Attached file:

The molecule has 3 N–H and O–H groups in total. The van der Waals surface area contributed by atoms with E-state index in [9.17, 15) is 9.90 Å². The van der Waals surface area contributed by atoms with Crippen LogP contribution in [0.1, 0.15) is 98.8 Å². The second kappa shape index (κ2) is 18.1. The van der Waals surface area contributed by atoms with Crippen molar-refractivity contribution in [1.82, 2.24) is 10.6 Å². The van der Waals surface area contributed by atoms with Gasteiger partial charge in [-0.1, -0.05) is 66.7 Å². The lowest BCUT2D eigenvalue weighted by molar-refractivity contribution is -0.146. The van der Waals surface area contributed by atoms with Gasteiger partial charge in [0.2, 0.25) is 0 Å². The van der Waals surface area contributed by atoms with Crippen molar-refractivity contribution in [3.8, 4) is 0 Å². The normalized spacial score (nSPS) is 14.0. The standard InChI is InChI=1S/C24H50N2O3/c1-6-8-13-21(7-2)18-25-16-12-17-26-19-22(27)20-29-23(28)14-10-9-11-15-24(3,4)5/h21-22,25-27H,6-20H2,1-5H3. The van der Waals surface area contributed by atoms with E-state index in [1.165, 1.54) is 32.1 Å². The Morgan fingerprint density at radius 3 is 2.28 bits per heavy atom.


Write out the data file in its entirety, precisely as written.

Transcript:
The molecule has 3 N–H and O–H groups in total. The van der Waals surface area contributed by atoms with E-state index in [9.17, 15) is 9.90 Å². The van der Waals surface area contributed by atoms with Crippen LogP contribution in [0.1, 0.15) is 98.8 Å². The second kappa shape index (κ2) is 18.1. The van der Waals surface area contributed by atoms with Crippen molar-refractivity contribution in [1.82, 2.24) is 10.6 Å². The van der Waals surface area contributed by atoms with Gasteiger partial charge in [-0.1, -0.05) is 66.7 Å². The lowest BCUT2D eigenvalue weighted by molar-refractivity contribution is -0.146. The van der Waals surface area contributed by atoms with Gasteiger partial charge in [0.2, 0.25) is 0 Å². The van der Waals surface area contributed by atoms with Crippen molar-refractivity contribution in [3.8, 4) is 0 Å². The normalized spacial score (nSPS) is 14.0. The standard InChI is InChI=1S/C24H50N2O3/c1-6-8-13-21(7-2)18-25-16-12-17-26-19-22(27)20-29-23(28)14-10-9-11-15-24(3,4)5/h21-22,25-27H,6-20H2,1-5H3. The van der Waals surface area contributed by atoms with E-state index in [1.165, 1.54) is 32.1 Å². The Morgan fingerprint density at radius 3 is 2.28 bits per heavy atom.